Pirates' Byrd credits high school coach with revamping his swing
MILWAUKEE — Marlon Byrd understands why his season is met with suspicion.
The recently acquired Pirates right fielder received a 50-game suspension last season after testing positive for a substance banned because it can mask steroid use. Byrd insists he never has used steroids or HGH. He said he unknowingly took a drug that contained tamoxifen after having surgery.
Byrd is friends with Victor Conte, whose BALCO lab was at the center of one of the largest drug scandals in sports history.
His breakout season — career-bests in home runs (22) and slugging percentage (.526) — comes at an age, 36, when players are typically in decline.
They are the red flags flying atop his banner season, which has continued in Pittsburgh. Since arriving from the Mets via trade last week, Byrd has 12 hits in 31 at-bats. Byrd said the career year is not the product of a chemically enhanced body but rather a makeover of his swing.
Coming off a 2012 season in which he batted .210 with one home run in 48 games, Byrd was seeking a place to hit near his offseason home in Chatsworth, Calif., northeast of Los Angeles.
Amid the sprawling industrial parks, he stumbled upon a spartan batting facility containing cage netting and a handful of pitching machines inside a simple steel-framed building. There he met Doug Latta, a high school coach who offers private lessons.
“I walked in his place and said, ‘Hey, I want to hit.' He said, ‘All right let's work,' ” said Byrd, who had signed a one-year, $700,000 deal with the Mets in the offseason. “He has an eye. He can see what you're doing wrong. He can see flight of ball. I'm open-minded. He gave me his thoughts. I said, ‘It makes sense. Let's do it.' ”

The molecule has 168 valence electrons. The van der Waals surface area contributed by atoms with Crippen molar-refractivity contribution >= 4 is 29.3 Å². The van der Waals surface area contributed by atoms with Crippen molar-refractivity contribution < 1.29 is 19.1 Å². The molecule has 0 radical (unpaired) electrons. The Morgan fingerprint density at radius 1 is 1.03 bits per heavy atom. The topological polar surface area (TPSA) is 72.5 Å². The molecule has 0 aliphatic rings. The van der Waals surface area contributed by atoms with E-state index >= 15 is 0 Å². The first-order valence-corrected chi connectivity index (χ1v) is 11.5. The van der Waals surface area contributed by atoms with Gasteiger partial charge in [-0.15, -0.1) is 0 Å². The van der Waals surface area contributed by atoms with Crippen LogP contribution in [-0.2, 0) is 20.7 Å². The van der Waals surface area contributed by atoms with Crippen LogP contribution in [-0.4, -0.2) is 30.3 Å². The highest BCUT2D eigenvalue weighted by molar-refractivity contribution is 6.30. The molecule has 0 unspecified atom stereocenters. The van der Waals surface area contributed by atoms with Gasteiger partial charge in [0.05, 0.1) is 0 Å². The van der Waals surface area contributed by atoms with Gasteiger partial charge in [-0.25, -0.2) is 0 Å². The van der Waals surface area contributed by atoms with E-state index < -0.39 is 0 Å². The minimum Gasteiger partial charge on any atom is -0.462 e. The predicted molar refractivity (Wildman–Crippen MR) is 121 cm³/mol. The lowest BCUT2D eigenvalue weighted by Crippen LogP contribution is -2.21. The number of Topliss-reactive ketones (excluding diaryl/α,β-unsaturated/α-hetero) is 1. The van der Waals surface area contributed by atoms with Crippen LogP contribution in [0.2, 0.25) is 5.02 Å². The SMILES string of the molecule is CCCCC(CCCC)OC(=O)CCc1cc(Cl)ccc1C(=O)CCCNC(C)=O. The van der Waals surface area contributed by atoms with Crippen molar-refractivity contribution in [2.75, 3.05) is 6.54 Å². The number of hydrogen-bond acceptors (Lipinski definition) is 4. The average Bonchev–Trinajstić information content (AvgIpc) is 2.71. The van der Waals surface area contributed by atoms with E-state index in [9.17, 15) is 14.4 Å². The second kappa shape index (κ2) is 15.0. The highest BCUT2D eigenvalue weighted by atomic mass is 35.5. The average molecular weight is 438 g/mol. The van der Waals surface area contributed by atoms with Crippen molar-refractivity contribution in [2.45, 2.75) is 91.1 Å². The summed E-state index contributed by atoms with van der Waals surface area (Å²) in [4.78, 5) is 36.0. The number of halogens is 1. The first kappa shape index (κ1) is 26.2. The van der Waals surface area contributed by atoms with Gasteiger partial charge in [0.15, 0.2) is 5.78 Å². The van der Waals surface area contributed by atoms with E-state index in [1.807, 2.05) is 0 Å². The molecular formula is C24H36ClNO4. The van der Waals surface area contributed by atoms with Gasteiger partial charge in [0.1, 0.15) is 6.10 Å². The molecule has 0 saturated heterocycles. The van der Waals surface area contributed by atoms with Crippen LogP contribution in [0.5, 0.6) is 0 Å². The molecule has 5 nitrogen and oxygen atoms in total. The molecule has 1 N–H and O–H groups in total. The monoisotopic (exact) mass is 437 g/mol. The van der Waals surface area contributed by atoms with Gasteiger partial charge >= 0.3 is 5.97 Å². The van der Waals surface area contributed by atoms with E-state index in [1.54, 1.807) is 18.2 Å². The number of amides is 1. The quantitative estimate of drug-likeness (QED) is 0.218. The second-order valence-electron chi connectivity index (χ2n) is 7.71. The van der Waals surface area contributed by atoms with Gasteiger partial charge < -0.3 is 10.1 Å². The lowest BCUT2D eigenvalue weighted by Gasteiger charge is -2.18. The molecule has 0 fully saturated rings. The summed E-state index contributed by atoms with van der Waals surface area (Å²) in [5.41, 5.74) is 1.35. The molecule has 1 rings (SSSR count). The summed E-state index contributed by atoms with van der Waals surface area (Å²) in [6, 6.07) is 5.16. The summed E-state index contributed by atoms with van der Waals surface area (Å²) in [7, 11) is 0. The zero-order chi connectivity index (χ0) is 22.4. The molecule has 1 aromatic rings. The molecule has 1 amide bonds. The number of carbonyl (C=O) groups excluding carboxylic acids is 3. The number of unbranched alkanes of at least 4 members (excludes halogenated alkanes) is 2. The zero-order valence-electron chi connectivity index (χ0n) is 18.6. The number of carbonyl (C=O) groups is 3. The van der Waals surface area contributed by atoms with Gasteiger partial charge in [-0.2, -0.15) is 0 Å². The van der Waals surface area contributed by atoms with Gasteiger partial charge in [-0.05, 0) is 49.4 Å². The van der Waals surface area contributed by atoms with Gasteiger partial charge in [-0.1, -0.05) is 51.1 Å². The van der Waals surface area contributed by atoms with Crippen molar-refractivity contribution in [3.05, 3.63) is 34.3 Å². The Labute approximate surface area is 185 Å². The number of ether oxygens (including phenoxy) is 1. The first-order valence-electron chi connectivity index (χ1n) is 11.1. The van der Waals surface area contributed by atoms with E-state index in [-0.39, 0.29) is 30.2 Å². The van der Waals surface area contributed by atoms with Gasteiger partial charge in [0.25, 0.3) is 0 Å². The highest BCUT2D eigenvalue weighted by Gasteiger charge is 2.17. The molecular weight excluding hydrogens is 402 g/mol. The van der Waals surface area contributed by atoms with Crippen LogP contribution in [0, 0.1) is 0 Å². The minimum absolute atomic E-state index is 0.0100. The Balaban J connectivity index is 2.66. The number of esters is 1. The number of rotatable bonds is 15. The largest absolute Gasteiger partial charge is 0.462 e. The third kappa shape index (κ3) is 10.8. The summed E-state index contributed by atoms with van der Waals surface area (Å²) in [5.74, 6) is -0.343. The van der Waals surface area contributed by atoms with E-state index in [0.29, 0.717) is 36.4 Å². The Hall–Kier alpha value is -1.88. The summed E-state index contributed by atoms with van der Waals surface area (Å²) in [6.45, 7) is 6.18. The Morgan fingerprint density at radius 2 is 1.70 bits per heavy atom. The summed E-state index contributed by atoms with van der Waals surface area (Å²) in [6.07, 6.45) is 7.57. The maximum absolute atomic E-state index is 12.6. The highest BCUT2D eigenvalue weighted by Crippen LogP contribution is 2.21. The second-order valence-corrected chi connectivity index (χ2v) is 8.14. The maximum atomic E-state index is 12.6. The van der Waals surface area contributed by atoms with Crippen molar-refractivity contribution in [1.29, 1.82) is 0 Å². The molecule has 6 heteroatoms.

Byrd is a strong, barrel-chested man. But the power from his 6-foot, 215-pound frame had been sapped for a simple reason: He had hit too many groundballs.
In 2010 and '11, he hit 1.7 groundballs for every fly ball. Last season, the ratio was more extreme: two groundballs for every fly ball.
“I come from more of an old-school style of baseball,” Byrd said. “Coming up, the coaches I had played for in the 1970s and 1980s, we were taught to swing down.”
Latta gave lift to Byrd's swing and career.
Instead of leading with his hands, Byrd was taught to lead with his right elbow. He said the subtle adjustment creates “bat lag” and “snap.” The tweak created more lift in his swing plane and a longer period of extension in the hitting zone.
Byrd has hit more fly balls than groundballs this season, enjoying a career-best ratio (0.92). His home run-to-fly ball ratio, 16.8 percent, is also a career best.
“I was able to figure out how to get the ball in the air more consistently,” Byrd said, “with backspin.”
Teammate Garrett Jones is a believer.
“He's not any stronger,” Jones said. “It's just a little mechanical change to his swing path.”
This season, Byrd ranks seventh in baseball in average home run distance, 412 feet. But balls are leaving his bat at the same velocity as they were in 2011 and '10, according to hittracker.com. They are just airborne more often.